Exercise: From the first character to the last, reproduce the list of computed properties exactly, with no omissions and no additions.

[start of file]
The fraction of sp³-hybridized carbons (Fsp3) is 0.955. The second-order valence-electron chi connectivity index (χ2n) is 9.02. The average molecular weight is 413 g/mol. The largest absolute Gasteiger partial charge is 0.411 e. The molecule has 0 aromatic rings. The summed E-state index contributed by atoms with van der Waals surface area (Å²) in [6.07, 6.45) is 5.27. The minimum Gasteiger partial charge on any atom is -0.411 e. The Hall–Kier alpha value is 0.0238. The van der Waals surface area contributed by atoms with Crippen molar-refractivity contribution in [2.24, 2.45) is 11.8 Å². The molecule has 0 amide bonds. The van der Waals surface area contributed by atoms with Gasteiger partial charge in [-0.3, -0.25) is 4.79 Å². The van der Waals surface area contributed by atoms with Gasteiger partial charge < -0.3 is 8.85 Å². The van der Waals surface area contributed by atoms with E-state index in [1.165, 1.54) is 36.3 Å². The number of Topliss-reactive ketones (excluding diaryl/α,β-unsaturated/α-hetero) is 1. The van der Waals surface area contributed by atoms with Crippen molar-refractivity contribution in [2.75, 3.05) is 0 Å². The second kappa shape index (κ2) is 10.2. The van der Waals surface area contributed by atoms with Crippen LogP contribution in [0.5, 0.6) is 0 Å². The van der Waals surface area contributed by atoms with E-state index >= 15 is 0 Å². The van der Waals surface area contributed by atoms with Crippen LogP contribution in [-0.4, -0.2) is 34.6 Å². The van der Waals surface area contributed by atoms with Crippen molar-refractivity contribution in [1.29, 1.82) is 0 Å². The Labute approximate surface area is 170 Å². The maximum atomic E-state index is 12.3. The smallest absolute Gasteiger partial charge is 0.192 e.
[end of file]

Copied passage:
The fraction of sp³-hybridized carbons (Fsp3) is 0.955. The second-order valence-electron chi connectivity index (χ2n) is 9.02. The average molecular weight is 413 g/mol. The largest absolute Gasteiger partial charge is 0.411 e. The molecule has 0 aromatic rings. The summed E-state index contributed by atoms with van der Waals surface area (Å²) in [6.07, 6.45) is 5.27. The minimum Gasteiger partial charge on any atom is -0.411 e. The Hall–Kier alpha value is 0.0238. The van der Waals surface area contributed by atoms with Crippen molar-refractivity contribution in [2.24, 2.45) is 11.8 Å². The molecule has 0 amide bonds. The van der Waals surface area contributed by atoms with Gasteiger partial charge in [-0.3, -0.25) is 4.79 Å². The van der Waals surface area contributed by atoms with Gasteiger partial charge < -0.3 is 8.85 Å². The van der Waals surface area contributed by atoms with E-state index in [1.165, 1.54) is 36.3 Å². The number of Topliss-reactive ketones (excluding diaryl/α,β-unsaturated/α-hetero) is 1. The van der Waals surface area contributed by atoms with Crippen molar-refractivity contribution in [2.75, 3.05) is 0 Å². The second kappa shape index (κ2) is 10.2. The van der Waals surface area contributed by atoms with Crippen LogP contribution in [0.5, 0.6) is 0 Å². The van der Waals surface area contributed by atoms with E-state index >= 15 is 0 Å². The van der Waals surface area contributed by atoms with Crippen LogP contribution in [-0.4, -0.2) is 34.6 Å². The van der Waals surface area contributed by atoms with Crippen molar-refractivity contribution in [1.29, 1.82) is 0 Å². The Labute approximate surface area is 170 Å². The maximum atomic E-state index is 12.3. The smallest absolute Gasteiger partial charge is 0.192 e.